The cancellation of the ACWS events in Cagliari and Portsmouth has meant that many features of the first iteration of the AC75 remain unknown.
While the obvious hull design variations have been noted and debated, the reality is that little is known of the comparative performance potential of the four designs currently sailing.
This is a throwback to the pre-world series days, with the teams now heading to Auckland without competing against one another, and without their actual race boats even having been launched !
This has the potential for a great America’s Cup or a disastrous farce.
Iain Murray, Race Director of the 36th America’s Cup, highlighted this situation in a recent interview with Tip & Shaft.
With AC36 we are back into bigger boats, big crews, very cutting edge designs and facets of sailing which are not proven or amended. This is first generation stuff which I find really interesting.
The different theories, the boats, hull shapes, wing sizes, what the people are trying to do, the race course and what the style of boat they are going to need.
We will get to Auckland with the results of all these really smart guys looking at each other and their analysis of what they have learned from their first generation boats put into the second boats.
You do get the feeling everyone is going to come to New Zealand and they are going to be locked and loaded, like America’s Cups of the past where that first moment on that first day is going to be quite revealing.
It will be. “Wow, what have we got here!”
There are so many very smart people out there developing the tools and technology they have got. The America’s Cup has always been such a design contest as much as anything.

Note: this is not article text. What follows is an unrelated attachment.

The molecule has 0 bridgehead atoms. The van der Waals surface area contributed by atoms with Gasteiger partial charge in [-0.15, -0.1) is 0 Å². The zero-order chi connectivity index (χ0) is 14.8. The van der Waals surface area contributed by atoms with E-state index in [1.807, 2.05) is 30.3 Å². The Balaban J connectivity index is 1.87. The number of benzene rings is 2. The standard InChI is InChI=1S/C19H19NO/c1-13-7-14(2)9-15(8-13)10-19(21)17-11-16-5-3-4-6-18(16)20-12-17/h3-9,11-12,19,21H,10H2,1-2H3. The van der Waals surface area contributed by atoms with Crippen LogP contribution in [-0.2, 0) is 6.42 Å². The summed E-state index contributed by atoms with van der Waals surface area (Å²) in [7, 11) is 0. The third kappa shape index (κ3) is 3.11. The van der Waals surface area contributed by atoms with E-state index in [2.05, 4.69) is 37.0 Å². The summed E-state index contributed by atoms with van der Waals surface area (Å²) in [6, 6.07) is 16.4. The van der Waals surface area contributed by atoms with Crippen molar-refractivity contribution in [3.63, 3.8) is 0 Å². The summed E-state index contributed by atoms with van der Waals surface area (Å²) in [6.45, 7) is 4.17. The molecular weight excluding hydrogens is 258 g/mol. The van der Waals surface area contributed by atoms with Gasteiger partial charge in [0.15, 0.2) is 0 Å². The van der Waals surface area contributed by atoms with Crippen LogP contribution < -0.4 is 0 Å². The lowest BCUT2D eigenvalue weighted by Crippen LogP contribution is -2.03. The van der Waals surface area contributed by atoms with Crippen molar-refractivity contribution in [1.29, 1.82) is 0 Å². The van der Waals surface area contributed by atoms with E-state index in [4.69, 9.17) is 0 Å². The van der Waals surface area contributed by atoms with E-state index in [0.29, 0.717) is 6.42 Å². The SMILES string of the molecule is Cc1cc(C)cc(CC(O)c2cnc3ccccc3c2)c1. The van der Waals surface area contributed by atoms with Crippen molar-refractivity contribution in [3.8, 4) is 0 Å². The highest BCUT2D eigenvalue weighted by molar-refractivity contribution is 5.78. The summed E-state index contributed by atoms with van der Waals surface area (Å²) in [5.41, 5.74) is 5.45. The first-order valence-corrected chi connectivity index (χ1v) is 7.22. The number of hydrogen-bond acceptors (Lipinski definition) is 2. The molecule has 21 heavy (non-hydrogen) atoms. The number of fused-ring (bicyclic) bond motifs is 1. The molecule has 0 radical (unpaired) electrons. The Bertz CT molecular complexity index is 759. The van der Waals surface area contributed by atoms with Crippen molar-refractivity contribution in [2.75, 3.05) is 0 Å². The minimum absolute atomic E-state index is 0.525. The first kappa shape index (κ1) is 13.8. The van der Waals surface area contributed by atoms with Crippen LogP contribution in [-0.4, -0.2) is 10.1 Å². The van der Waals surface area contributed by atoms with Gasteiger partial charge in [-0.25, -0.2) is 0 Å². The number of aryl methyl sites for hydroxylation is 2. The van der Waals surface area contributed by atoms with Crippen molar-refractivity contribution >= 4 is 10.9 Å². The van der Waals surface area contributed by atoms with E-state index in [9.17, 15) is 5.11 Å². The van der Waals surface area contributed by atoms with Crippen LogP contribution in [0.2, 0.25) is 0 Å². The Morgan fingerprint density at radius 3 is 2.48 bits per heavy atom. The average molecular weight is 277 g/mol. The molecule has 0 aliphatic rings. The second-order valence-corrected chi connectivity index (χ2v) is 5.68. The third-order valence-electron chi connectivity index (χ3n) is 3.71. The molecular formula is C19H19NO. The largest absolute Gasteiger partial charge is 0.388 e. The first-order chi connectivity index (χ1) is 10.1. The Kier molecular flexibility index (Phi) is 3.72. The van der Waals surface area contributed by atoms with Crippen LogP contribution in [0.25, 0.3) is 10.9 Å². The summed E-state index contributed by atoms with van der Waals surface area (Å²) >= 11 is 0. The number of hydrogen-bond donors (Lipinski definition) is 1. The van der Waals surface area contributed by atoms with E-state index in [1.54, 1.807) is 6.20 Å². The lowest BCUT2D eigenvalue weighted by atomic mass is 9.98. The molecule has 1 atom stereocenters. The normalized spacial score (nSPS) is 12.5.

This version of the America’s Cup is not going to disappoint.
The other big unknown are the courses . . . and a return to windward starts.
The World Series with fleet racing required the cross-wind starts to get the boats equal round the first mark and not suffer from winners and losers off the start.
The return of upwind start match racing, with the monohull foiling boats ability to sail upwind is very, very different to what we knew back then.
The start, approaching the start on foils and going upwind doing 20+ knots is going to be important.
If you get fouled or pushed or come down off the foils, that will be a big loss, but likewise a manoeuvre which does not go to plan will see big losses.
With these boats, like all foiling boats, time on the foil is a key ingredient.
The vagaries of different hull shapes and the aero effects, the ground effects, the splashdown stops, there are a lot of interesting stuff which can happen and which will probably change with the racing style of competitors.
In the lighter breezes these boats will be up and down on and off the foils and if they need to carry downwind sails as opposed to jibs downwind it will be really mixed up.
My role now is making the racing work, preparing a fair and stable platform for the racing, and the control mechanisms around it.
Whether that is measurement rules, race course, safety they are the things I need to provide to the groups of people and make sure they can perform the way they would like to perform.
I think making sure there are rules, making sure everyone sticks to the rules and is on the same page.
Let the winning happen on the water.